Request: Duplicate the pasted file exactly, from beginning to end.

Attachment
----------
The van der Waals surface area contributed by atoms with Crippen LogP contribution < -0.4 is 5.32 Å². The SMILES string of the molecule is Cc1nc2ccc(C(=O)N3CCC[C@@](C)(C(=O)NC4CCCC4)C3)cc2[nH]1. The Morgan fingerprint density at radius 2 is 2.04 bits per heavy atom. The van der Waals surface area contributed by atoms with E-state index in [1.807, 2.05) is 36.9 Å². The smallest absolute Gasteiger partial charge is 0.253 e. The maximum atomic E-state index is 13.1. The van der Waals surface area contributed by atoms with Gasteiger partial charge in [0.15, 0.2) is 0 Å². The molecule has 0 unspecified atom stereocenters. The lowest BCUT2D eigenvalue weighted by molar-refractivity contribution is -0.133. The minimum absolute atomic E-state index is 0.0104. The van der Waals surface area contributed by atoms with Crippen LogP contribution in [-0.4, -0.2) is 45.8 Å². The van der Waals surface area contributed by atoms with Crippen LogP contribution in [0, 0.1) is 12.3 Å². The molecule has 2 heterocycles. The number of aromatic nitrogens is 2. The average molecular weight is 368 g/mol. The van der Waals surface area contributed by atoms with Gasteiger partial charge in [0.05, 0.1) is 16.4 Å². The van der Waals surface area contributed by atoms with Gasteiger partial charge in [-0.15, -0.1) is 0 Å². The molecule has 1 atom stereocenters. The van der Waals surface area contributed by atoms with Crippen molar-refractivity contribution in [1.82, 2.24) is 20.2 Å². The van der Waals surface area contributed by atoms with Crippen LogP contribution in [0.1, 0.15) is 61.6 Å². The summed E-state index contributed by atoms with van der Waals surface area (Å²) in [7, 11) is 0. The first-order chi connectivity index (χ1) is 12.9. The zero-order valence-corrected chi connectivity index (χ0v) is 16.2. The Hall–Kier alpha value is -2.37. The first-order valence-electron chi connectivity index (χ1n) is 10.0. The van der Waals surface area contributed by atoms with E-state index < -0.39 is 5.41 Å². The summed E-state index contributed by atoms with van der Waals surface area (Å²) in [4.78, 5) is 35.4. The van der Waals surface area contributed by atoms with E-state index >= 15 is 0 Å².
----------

The van der Waals surface area contributed by atoms with Crippen LogP contribution < -0.4 is 5.32 Å². The SMILES string of the molecule is Cc1nc2ccc(C(=O)N3CCC[C@@](C)(C(=O)NC4CCCC4)C3)cc2[nH]1. The Morgan fingerprint density at radius 2 is 2.04 bits per heavy atom. The van der Waals surface area contributed by atoms with E-state index in [1.807, 2.05) is 36.9 Å². The smallest absolute Gasteiger partial charge is 0.253 e. The maximum atomic E-state index is 13.1. The van der Waals surface area contributed by atoms with Gasteiger partial charge in [0.15, 0.2) is 0 Å². The molecule has 0 unspecified atom stereocenters. The lowest BCUT2D eigenvalue weighted by molar-refractivity contribution is -0.133. The minimum absolute atomic E-state index is 0.0104. The van der Waals surface area contributed by atoms with Crippen LogP contribution in [-0.4, -0.2) is 45.8 Å². The van der Waals surface area contributed by atoms with Crippen LogP contribution in [0, 0.1) is 12.3 Å². The molecule has 2 heterocycles. The number of aromatic nitrogens is 2. The average molecular weight is 368 g/mol. The van der Waals surface area contributed by atoms with Gasteiger partial charge in [0.05, 0.1) is 16.4 Å². The van der Waals surface area contributed by atoms with Gasteiger partial charge in [-0.15, -0.1) is 0 Å². The molecule has 1 atom stereocenters. The van der Waals surface area contributed by atoms with Crippen molar-refractivity contribution in [1.82, 2.24) is 20.2 Å². The van der Waals surface area contributed by atoms with Crippen LogP contribution in [0.1, 0.15) is 61.6 Å². The summed E-state index contributed by atoms with van der Waals surface area (Å²) in [7, 11) is 0. The first-order chi connectivity index (χ1) is 12.9. The zero-order valence-corrected chi connectivity index (χ0v) is 16.2. The Hall–Kier alpha value is -2.37. The first-order valence-electron chi connectivity index (χ1n) is 10.0. The van der Waals surface area contributed by atoms with E-state index < -0.39 is 5.41 Å². The summed E-state index contributed by atoms with van der Waals surface area (Å²) in [4.78, 5) is 35.4. The van der Waals surface area contributed by atoms with E-state index >= 15 is 0 Å².